Modern Family: Helping Children Deal With Terrorism in India and Abroad
Toddlers to teenagers, children can’t escape the politics of hate. If the recent Peshawar school massacre is any indication, children are being drawn further and further into adult conflict. While parents and teachers may not be able to stop children from seeing these images, adults can influence how children process their thoughts and fears. Denying them discussion, though they’re anguished and afraid, may only compound the damage of the media barrage.
Today’s habitually wired kids are vulnerable to images of war, violence, and terrorism in India and abroad. Disturbing shots of riots can be morbidly fascinating, but also traumatizing. Psychotherapist Rani Raote, who has extensively treated children with post-trauma stress disorders, says, “Trauma is too huge for a normal mind to handle. Pain doesn’t disappear by not being acknowledged. Sequestered memories trigger off again in worse ways [that are] difficult to predict.”
So talk to your children, Raote advises.
“Explain without shielding them,” she says. “Have a practical plan ready. Tell them what to do in emergencies if phone lines can’t connect them to you – go to a pre-assigned safe place or stay back in school, rather than roam the roads in alarm.”
Outside the home, teachers can take the same approach. Schools have not been spared the hoax bomb threats, and fear can creep in even where children think themselves most safe. Baseless rumours and half-baked conspiracy theories thrive on ignorance. Teachers should not hide realities, but should give children a plan in the event of an attack.
However, it’s important to stay positive, especially in front of children. Ratan Tata observes in his foreword to I Have a Dream, a collection of writings and drawings by children after the November 26, 2008 serial attacks on Mumbai: “Children display unbelievable empathy, courage and imagination when confronted with extreme emotional disturbance.”
Surrounded by escalating violence, the very young may not understand extremism. Yet, just talking about it can bring some peace.
I sit to finish writing this piece the morning after the outrageous shootings at the Charlie Hebdo office in Paris. A friend calls. She has returned from the market having overheard a conversation between her fruit vendor and his son. All bewildered innocence, he asked: “Father, they say the men killed in France worked for a cartoon magazine?”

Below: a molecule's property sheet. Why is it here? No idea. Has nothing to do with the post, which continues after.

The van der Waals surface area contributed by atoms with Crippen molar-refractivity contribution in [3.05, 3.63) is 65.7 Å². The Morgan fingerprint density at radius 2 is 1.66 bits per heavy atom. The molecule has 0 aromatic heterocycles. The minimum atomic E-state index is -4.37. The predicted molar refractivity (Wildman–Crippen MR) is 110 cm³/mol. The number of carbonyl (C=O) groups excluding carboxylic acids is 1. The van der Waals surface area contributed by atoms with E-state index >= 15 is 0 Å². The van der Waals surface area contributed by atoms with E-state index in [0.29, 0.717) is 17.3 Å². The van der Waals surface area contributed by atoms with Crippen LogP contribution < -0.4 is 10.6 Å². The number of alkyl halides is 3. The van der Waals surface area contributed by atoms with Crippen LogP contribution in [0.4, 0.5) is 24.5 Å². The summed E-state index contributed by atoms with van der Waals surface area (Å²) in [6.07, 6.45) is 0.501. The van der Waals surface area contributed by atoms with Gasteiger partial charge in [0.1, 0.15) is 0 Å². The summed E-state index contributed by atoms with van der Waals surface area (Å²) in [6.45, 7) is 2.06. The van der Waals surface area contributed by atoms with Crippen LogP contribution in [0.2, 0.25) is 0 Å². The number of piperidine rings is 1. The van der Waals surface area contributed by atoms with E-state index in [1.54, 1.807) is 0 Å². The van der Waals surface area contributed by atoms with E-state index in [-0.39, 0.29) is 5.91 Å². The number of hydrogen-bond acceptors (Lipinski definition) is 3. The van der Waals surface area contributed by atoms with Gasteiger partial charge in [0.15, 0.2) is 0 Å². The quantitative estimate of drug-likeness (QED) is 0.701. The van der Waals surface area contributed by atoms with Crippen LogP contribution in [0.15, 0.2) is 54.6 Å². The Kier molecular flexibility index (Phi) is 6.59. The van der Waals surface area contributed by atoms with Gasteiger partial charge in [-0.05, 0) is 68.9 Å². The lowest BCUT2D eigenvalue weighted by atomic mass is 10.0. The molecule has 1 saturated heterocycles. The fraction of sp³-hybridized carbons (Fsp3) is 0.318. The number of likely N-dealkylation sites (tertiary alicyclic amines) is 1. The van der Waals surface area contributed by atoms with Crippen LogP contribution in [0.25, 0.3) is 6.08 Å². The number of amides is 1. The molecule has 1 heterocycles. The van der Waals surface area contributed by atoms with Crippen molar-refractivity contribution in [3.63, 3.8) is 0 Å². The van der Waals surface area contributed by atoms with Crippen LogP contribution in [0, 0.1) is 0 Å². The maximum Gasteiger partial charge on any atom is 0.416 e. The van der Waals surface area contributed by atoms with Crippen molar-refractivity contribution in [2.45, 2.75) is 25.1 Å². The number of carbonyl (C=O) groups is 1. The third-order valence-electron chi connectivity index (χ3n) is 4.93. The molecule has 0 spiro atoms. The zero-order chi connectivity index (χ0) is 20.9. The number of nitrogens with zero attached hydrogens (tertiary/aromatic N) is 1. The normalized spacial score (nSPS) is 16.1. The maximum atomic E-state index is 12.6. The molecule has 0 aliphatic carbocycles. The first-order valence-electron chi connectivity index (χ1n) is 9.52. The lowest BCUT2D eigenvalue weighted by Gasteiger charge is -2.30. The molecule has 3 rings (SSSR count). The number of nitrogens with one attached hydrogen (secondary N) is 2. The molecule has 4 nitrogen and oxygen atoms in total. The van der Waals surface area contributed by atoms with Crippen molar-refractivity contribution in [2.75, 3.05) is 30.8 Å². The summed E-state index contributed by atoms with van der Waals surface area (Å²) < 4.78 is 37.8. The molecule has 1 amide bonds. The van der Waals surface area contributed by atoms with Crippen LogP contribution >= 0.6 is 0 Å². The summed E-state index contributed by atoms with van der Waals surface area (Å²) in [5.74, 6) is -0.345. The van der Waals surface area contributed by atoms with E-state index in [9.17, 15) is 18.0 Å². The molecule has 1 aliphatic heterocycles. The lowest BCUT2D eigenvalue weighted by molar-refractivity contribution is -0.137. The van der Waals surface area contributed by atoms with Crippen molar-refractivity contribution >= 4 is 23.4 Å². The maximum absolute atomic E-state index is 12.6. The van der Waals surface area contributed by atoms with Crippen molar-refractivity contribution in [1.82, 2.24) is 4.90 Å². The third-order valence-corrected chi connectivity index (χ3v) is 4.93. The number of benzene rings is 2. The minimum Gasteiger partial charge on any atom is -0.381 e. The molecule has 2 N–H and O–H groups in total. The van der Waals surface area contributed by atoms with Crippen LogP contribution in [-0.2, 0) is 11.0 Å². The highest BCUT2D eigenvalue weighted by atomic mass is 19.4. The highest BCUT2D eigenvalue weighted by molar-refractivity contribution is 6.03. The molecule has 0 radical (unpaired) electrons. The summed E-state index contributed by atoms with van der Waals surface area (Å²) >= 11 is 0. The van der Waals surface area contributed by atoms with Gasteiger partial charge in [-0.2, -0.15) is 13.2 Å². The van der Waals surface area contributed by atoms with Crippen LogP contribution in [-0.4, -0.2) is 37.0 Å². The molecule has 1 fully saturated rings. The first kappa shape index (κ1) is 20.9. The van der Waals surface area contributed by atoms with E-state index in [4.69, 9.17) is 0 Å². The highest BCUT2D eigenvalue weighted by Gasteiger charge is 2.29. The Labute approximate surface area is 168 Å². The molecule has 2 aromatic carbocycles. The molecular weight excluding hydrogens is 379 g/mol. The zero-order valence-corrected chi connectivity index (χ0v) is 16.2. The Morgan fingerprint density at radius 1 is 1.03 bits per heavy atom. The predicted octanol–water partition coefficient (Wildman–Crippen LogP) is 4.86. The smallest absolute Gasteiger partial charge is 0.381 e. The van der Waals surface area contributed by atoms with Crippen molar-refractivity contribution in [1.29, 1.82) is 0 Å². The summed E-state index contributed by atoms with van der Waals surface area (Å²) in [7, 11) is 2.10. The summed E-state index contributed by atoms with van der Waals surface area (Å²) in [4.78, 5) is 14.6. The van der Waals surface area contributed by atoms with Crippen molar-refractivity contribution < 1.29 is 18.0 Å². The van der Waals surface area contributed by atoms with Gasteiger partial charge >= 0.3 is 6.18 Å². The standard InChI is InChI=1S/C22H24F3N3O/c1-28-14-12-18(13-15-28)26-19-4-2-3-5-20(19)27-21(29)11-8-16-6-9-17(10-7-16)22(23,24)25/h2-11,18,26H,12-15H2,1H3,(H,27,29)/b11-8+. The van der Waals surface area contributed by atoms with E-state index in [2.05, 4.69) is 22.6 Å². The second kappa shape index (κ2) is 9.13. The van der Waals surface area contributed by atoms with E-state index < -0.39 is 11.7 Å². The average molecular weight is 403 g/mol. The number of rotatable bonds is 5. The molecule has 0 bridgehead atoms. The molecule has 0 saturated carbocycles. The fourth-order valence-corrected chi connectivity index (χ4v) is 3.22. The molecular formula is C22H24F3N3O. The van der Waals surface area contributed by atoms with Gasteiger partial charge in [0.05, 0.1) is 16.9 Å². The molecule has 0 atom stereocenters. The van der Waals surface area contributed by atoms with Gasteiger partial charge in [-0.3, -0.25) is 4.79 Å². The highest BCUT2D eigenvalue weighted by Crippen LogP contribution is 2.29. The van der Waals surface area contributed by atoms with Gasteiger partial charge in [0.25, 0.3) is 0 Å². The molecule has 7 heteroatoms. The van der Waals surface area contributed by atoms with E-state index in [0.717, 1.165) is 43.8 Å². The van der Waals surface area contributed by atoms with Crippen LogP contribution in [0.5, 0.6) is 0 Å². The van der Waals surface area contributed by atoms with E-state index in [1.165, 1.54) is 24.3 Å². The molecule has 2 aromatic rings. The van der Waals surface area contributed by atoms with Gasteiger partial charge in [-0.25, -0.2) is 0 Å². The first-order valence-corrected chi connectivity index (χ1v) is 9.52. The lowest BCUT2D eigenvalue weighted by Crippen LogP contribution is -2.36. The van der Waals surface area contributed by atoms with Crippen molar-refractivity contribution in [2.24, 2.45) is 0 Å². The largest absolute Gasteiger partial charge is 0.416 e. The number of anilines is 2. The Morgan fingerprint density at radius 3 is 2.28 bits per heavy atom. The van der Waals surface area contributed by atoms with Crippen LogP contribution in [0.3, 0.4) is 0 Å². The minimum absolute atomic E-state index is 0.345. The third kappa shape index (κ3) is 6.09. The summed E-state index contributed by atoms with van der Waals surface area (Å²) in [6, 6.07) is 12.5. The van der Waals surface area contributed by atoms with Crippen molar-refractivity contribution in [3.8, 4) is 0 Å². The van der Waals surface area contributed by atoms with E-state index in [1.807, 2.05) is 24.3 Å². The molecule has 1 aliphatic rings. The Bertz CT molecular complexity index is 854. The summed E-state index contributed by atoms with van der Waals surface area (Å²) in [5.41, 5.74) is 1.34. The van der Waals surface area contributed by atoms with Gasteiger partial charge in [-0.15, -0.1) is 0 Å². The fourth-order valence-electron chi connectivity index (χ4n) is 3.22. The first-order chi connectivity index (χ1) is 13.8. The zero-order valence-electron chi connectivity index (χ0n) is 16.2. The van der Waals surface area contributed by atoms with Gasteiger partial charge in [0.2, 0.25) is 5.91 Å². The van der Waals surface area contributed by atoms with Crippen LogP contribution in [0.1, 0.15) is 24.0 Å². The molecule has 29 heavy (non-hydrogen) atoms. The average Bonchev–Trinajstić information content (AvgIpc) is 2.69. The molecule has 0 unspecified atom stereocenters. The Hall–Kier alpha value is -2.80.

“Stop looking at those pictures. Give me back that paper.”
“Cartoons make me and everyone happy. Why would anyone shoot funny men?”
“Ah, some people get angry when they think you are laughing at them.”
“My teacher tells us laughter brings friends together. This is the opposite of that!”
“Beta, we will talk some more about it, but now here’s our next customer…”
With simple wisdom the man had bought his boy a little time and distance from the episode. Skewed logic apart, the chat might have relieved the child for a bit.
The sharpness of satire is hard to comprehend, but literal illustrations of violence often leave an indelible mark. It has helped our kids to have the family validate their fears without dwelling on them. After watching Blood Diamond, my almost-adult children were stunned by the brutality of Sierra Leone’s civil war funded by “conflict diamonds.” Their moral compass engaged, brother and sister stood before me pale-faced. They were moved enough to beg: “Don’t see the movie, mum. You’ll never be able to wear jewellery again.” My husband and I were getting dressed for a wedding that evening. Yes, we did later discuss the tragedy of Sierra Leone. But right then, with their reaction in mind, I put on my simplest strand of pearls.
It often takes a troubled young mind to make an adult think twice.